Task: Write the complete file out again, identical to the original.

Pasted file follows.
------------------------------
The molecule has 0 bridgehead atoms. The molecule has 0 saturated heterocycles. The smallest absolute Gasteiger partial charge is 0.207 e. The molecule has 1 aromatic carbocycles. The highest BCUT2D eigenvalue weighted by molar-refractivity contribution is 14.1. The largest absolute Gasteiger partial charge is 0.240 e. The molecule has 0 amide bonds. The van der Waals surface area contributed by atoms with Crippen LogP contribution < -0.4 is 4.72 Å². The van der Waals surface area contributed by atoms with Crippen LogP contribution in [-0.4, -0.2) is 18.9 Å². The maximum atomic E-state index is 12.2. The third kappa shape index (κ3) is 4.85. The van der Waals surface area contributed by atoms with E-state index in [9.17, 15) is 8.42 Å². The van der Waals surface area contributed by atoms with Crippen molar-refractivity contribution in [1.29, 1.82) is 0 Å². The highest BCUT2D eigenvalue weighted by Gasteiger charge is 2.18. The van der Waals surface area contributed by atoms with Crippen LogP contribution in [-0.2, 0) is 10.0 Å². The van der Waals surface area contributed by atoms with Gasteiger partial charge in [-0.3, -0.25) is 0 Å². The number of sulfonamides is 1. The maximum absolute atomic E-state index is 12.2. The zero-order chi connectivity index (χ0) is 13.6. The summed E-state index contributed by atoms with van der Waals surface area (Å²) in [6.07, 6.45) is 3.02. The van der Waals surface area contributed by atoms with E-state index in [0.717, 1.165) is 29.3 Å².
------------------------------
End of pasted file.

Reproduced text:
The molecule has 0 bridgehead atoms. The molecule has 0 saturated heterocycles. The smallest absolute Gasteiger partial charge is 0.207 e. The molecule has 1 aromatic carbocycles. The highest BCUT2D eigenvalue weighted by molar-refractivity contribution is 14.1. The largest absolute Gasteiger partial charge is 0.240 e. The molecule has 0 amide bonds. The van der Waals surface area contributed by atoms with Crippen LogP contribution < -0.4 is 4.72 Å². The van der Waals surface area contributed by atoms with Crippen LogP contribution in [-0.4, -0.2) is 18.9 Å². The maximum atomic E-state index is 12.2. The third kappa shape index (κ3) is 4.85. The van der Waals surface area contributed by atoms with E-state index in [9.17, 15) is 8.42 Å². The van der Waals surface area contributed by atoms with Crippen molar-refractivity contribution in [1.29, 1.82) is 0 Å². The highest BCUT2D eigenvalue weighted by Gasteiger charge is 2.18. The van der Waals surface area contributed by atoms with Crippen LogP contribution in [-0.2, 0) is 10.0 Å². The van der Waals surface area contributed by atoms with Gasteiger partial charge in [-0.3, -0.25) is 0 Å². The number of sulfonamides is 1. The maximum absolute atomic E-state index is 12.2. The zero-order chi connectivity index (χ0) is 13.6. The summed E-state index contributed by atoms with van der Waals surface area (Å²) in [6.07, 6.45) is 3.02. The van der Waals surface area contributed by atoms with E-state index in [0.717, 1.165) is 29.3 Å².